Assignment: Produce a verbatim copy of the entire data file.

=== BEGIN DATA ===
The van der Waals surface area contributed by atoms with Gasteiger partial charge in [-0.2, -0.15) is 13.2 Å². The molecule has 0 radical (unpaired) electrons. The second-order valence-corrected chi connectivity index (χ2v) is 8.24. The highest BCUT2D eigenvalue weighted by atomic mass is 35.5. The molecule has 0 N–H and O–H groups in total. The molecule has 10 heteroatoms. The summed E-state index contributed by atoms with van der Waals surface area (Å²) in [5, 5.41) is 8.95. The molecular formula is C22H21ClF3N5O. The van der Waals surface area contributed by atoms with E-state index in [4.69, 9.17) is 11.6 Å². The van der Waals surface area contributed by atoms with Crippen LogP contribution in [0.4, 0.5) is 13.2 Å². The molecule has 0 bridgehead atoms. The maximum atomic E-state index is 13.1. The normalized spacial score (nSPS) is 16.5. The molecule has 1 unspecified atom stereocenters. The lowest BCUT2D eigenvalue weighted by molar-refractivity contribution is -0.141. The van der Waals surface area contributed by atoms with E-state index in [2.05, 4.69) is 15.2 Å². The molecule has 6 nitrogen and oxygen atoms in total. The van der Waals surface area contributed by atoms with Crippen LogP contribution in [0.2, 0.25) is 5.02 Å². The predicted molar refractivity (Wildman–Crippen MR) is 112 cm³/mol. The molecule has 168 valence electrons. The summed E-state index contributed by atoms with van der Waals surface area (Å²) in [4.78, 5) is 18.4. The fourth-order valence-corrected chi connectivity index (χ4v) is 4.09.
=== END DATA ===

The van der Waals surface area contributed by atoms with Gasteiger partial charge in [-0.2, -0.15) is 13.2 Å². The molecule has 0 radical (unpaired) electrons. The second-order valence-corrected chi connectivity index (χ2v) is 8.24. The highest BCUT2D eigenvalue weighted by atomic mass is 35.5. The molecule has 0 N–H and O–H groups in total. The molecule has 10 heteroatoms. The summed E-state index contributed by atoms with van der Waals surface area (Å²) in [5, 5.41) is 8.95. The molecular formula is C22H21ClF3N5O. The van der Waals surface area contributed by atoms with E-state index in [4.69, 9.17) is 11.6 Å². The van der Waals surface area contributed by atoms with Crippen LogP contribution in [0.4, 0.5) is 13.2 Å². The molecule has 0 bridgehead atoms. The maximum atomic E-state index is 13.1. The normalized spacial score (nSPS) is 16.5. The molecule has 1 unspecified atom stereocenters. The lowest BCUT2D eigenvalue weighted by molar-refractivity contribution is -0.141. The van der Waals surface area contributed by atoms with E-state index in [2.05, 4.69) is 15.2 Å². The molecule has 6 nitrogen and oxygen atoms in total. The van der Waals surface area contributed by atoms with Crippen LogP contribution in [0.2, 0.25) is 5.02 Å². The predicted molar refractivity (Wildman–Crippen MR) is 112 cm³/mol. The molecule has 168 valence electrons. The summed E-state index contributed by atoms with van der Waals surface area (Å²) in [4.78, 5) is 18.4. The fourth-order valence-corrected chi connectivity index (χ4v) is 4.09.